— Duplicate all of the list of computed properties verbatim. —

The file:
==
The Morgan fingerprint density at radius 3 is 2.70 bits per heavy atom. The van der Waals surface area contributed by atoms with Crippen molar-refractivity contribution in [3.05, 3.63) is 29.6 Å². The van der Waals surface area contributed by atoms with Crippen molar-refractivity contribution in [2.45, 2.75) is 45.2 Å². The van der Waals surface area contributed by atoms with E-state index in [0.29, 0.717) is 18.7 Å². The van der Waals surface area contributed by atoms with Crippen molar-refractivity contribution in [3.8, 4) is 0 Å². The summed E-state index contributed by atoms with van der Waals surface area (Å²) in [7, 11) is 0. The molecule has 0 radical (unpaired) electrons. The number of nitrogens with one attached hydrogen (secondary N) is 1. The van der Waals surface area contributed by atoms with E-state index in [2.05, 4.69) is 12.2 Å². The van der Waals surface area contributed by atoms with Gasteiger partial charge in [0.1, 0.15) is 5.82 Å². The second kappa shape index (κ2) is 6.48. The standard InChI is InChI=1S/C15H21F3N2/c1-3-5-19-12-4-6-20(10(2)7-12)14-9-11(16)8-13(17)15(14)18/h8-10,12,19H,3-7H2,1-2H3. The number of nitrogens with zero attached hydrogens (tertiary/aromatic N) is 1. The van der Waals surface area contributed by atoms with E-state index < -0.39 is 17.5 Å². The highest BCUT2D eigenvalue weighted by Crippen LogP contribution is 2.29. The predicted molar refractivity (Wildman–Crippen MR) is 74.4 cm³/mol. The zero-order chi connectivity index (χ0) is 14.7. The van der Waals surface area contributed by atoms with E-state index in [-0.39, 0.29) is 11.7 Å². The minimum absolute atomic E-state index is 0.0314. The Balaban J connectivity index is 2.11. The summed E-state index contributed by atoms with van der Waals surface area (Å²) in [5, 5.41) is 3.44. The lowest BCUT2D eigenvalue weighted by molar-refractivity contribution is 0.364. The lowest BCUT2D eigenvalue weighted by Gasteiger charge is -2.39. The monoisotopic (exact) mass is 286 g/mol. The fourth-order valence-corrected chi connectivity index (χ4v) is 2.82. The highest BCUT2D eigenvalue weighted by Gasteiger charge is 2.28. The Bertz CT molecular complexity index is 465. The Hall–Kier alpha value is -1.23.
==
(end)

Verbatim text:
The Morgan fingerprint density at radius 3 is 2.70 bits per heavy atom. The van der Waals surface area contributed by atoms with Crippen molar-refractivity contribution in [3.05, 3.63) is 29.6 Å². The van der Waals surface area contributed by atoms with Crippen molar-refractivity contribution in [2.45, 2.75) is 45.2 Å². The van der Waals surface area contributed by atoms with E-state index in [0.29, 0.717) is 18.7 Å². The van der Waals surface area contributed by atoms with Crippen molar-refractivity contribution in [3.8, 4) is 0 Å². The summed E-state index contributed by atoms with van der Waals surface area (Å²) in [7, 11) is 0. The molecule has 0 radical (unpaired) electrons. The number of nitrogens with one attached hydrogen (secondary N) is 1. The van der Waals surface area contributed by atoms with E-state index in [2.05, 4.69) is 12.2 Å². The van der Waals surface area contributed by atoms with Gasteiger partial charge in [0.1, 0.15) is 5.82 Å². The second kappa shape index (κ2) is 6.48. The standard InChI is InChI=1S/C15H21F3N2/c1-3-5-19-12-4-6-20(10(2)7-12)14-9-11(16)8-13(17)15(14)18/h8-10,12,19H,3-7H2,1-2H3. The number of nitrogens with zero attached hydrogens (tertiary/aromatic N) is 1. The van der Waals surface area contributed by atoms with E-state index < -0.39 is 17.5 Å². The highest BCUT2D eigenvalue weighted by Crippen LogP contribution is 2.29. The predicted molar refractivity (Wildman–Crippen MR) is 74.4 cm³/mol. The zero-order chi connectivity index (χ0) is 14.7. The van der Waals surface area contributed by atoms with E-state index in [-0.39, 0.29) is 11.7 Å². The minimum absolute atomic E-state index is 0.0314. The Balaban J connectivity index is 2.11. The summed E-state index contributed by atoms with van der Waals surface area (Å²) in [5, 5.41) is 3.44. The lowest BCUT2D eigenvalue weighted by molar-refractivity contribution is 0.364. The lowest BCUT2D eigenvalue weighted by Gasteiger charge is -2.39. The monoisotopic (exact) mass is 286 g/mol. The fourth-order valence-corrected chi connectivity index (χ4v) is 2.82. The highest BCUT2D eigenvalue weighted by Gasteiger charge is 2.28. The Bertz CT molecular complexity index is 465. The Hall–Kier alpha value is -1.23.